13

I have just started using git. Rebase is great stuff. I should have used it in a specific earlier case.

is there a perfectly acceptable way to rebase old commits for the sake of clear commits?

14

You should positively only do this for commits that have not been pushed upstream. That said, I find it easiest to use git rebase -i <commit> where <commit> is the id of a commit that is at least as old as the newest one you do not want to mess with. When your editor pops up, it will contain instructions about how to squash and/or delete commits.

7

In general, if you've shared a commit with someone else, don't rebase it.

If you haven't shared a commit with anyone else, you can do whatever you want to it.

See the "RECOVERING FROM UPSTREAM REBASE" section of the git-rebase manpage for more info.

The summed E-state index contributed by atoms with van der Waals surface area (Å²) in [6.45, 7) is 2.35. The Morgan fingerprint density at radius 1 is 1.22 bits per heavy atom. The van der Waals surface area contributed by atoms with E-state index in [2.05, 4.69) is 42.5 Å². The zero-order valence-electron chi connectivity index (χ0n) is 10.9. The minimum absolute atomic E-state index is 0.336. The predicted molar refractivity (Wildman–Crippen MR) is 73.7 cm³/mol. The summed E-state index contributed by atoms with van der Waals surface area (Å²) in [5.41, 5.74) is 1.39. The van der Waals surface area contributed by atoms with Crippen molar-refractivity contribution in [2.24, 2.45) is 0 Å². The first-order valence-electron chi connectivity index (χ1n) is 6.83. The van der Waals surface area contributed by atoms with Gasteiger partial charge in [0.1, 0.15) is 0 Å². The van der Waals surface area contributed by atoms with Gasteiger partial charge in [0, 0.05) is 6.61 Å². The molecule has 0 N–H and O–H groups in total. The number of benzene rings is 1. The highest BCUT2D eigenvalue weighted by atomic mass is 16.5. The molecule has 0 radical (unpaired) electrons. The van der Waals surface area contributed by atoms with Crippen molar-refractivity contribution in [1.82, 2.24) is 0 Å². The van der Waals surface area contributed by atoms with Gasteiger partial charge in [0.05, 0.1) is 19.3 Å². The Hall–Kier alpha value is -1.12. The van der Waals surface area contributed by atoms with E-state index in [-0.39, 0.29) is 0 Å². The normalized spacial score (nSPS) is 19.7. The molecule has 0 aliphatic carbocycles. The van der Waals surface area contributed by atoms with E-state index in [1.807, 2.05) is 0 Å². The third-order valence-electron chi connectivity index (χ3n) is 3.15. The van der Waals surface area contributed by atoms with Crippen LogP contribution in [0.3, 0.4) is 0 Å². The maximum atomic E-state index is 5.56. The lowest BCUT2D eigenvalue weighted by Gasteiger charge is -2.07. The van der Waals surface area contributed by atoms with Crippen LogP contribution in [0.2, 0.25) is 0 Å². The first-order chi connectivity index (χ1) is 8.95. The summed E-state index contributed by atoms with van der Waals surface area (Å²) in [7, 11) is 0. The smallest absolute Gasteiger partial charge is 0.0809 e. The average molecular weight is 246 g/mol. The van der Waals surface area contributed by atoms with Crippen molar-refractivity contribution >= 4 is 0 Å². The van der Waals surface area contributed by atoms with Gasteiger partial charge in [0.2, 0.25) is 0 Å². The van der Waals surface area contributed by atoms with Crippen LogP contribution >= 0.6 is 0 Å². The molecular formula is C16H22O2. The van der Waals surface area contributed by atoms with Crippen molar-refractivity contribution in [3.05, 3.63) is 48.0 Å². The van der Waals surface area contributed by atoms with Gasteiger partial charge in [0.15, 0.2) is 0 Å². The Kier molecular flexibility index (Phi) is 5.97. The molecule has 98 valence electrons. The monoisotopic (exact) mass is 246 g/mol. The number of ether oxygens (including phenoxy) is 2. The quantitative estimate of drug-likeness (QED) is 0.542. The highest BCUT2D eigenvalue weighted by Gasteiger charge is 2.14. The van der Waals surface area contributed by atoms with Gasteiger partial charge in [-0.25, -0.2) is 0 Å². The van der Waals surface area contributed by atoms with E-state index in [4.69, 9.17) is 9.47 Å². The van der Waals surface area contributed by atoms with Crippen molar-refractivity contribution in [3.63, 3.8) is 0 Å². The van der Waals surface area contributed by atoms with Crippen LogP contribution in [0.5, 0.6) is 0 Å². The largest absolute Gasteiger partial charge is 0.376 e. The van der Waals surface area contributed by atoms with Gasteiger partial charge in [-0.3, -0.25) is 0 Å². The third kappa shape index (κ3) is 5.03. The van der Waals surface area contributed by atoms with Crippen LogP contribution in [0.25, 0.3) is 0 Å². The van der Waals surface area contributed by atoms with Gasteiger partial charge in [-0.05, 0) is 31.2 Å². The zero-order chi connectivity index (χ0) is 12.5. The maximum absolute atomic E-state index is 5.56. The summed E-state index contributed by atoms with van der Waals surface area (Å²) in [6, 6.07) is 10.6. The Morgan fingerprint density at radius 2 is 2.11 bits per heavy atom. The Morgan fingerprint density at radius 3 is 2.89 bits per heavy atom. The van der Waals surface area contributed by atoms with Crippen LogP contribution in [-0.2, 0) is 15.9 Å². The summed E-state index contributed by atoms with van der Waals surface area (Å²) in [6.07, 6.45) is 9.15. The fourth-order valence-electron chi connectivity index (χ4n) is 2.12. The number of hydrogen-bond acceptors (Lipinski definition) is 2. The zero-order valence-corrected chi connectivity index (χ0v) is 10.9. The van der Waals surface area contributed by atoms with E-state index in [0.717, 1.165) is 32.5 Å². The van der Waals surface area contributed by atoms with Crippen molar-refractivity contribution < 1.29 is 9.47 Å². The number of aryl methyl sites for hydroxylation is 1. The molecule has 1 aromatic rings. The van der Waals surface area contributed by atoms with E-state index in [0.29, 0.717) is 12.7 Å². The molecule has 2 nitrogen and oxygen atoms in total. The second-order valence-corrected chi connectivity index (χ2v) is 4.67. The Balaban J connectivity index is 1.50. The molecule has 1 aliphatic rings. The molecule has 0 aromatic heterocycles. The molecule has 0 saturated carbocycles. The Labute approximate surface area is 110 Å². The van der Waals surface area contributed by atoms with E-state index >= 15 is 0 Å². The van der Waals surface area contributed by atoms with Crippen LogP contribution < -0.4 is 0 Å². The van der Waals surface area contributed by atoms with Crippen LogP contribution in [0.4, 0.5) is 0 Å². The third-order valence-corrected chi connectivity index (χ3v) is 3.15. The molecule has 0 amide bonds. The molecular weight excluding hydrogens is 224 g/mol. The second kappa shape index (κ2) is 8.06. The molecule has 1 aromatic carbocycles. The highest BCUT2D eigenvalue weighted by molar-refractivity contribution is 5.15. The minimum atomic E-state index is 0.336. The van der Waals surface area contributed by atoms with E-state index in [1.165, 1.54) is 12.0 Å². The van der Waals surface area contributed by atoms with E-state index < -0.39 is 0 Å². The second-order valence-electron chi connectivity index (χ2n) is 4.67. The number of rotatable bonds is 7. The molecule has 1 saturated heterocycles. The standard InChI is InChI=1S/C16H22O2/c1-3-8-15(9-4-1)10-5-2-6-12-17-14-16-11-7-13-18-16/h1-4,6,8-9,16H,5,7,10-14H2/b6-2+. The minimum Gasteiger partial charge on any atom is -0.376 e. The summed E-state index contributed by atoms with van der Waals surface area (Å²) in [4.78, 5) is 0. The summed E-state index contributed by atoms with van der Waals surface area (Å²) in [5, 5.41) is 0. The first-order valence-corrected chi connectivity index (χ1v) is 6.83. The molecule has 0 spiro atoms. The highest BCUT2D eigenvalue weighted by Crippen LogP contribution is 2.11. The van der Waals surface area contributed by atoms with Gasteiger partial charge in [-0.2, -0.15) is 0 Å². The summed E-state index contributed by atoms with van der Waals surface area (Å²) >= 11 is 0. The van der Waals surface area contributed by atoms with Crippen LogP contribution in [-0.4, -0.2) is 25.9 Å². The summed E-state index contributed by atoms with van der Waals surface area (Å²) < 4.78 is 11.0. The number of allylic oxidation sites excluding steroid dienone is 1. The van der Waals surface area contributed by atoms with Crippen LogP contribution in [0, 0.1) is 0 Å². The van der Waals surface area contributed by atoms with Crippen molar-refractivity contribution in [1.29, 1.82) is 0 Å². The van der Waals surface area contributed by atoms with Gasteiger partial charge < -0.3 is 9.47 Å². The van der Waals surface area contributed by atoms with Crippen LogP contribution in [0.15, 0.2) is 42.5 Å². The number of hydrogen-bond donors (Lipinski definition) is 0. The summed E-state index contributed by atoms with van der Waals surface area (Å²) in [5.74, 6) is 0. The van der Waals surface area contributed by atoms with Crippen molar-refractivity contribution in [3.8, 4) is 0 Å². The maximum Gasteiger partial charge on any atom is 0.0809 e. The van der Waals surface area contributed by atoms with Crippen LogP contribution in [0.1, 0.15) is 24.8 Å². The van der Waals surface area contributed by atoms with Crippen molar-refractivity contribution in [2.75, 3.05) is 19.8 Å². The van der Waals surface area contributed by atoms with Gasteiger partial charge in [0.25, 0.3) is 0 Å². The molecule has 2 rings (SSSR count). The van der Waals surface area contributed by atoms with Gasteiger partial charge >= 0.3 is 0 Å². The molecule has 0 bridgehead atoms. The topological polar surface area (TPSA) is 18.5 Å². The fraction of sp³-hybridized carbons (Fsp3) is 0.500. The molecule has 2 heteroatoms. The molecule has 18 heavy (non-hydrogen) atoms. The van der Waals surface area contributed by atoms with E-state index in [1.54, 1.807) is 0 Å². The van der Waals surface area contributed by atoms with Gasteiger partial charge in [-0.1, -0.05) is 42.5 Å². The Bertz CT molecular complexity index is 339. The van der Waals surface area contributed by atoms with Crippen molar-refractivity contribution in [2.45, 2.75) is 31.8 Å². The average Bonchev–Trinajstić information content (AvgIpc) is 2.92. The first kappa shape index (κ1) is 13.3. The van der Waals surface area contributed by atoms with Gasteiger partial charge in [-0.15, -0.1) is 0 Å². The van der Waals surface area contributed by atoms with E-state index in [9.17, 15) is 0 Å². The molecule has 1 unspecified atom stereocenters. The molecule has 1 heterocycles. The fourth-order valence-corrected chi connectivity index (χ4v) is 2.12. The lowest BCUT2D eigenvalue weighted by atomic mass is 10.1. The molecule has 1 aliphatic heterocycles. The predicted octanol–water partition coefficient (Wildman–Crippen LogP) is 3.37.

• that man page is genuinely disorienting to me. If i have 10 commits and all i want to do is squash 3 4 and 5 together, how would i do that? – griotspeak Feb 10 '11 at 22:09
  • 2
    @griot Start interactive rebase, and mark them to be squashed. – Let_Me_Be Feb 10 '11 at 22:17
  • Note: recovering from a git push -f will be easier with Git 2.0: see stackoverflow.com/a/20423029/6309 – VonC Dec 6 '13 at 11:50

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